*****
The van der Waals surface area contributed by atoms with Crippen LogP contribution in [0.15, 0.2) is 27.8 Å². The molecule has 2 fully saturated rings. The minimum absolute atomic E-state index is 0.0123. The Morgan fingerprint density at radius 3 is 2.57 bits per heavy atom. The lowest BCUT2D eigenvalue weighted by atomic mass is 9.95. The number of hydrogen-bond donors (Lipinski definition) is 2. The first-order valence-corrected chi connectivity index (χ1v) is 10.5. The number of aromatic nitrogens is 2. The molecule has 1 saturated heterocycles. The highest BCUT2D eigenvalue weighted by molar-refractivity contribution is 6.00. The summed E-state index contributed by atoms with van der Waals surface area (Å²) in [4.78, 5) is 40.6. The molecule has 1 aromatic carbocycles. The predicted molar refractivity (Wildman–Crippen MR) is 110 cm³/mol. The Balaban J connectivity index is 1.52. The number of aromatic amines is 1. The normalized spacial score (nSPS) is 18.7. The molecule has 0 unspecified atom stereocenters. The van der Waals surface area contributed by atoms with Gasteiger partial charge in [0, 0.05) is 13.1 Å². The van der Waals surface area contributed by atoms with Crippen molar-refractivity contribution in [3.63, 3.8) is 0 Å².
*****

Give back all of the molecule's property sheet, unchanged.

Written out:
The van der Waals surface area contributed by atoms with Crippen LogP contribution in [0.15, 0.2) is 27.8 Å². The molecule has 2 fully saturated rings. The minimum absolute atomic E-state index is 0.0123. The Morgan fingerprint density at radius 3 is 2.57 bits per heavy atom. The lowest BCUT2D eigenvalue weighted by atomic mass is 9.95. The number of hydrogen-bond donors (Lipinski definition) is 2. The first-order valence-corrected chi connectivity index (χ1v) is 10.5. The number of aromatic nitrogens is 2. The molecule has 1 saturated heterocycles. The highest BCUT2D eigenvalue weighted by molar-refractivity contribution is 6.00. The summed E-state index contributed by atoms with van der Waals surface area (Å²) in [4.78, 5) is 40.6. The molecule has 1 aromatic carbocycles. The predicted molar refractivity (Wildman–Crippen MR) is 110 cm³/mol. The Balaban J connectivity index is 1.52. The number of aromatic amines is 1. The normalized spacial score (nSPS) is 18.7. The molecule has 0 unspecified atom stereocenters. The van der Waals surface area contributed by atoms with Gasteiger partial charge in [0, 0.05) is 13.1 Å². The van der Waals surface area contributed by atoms with Crippen molar-refractivity contribution in [3.63, 3.8) is 0 Å².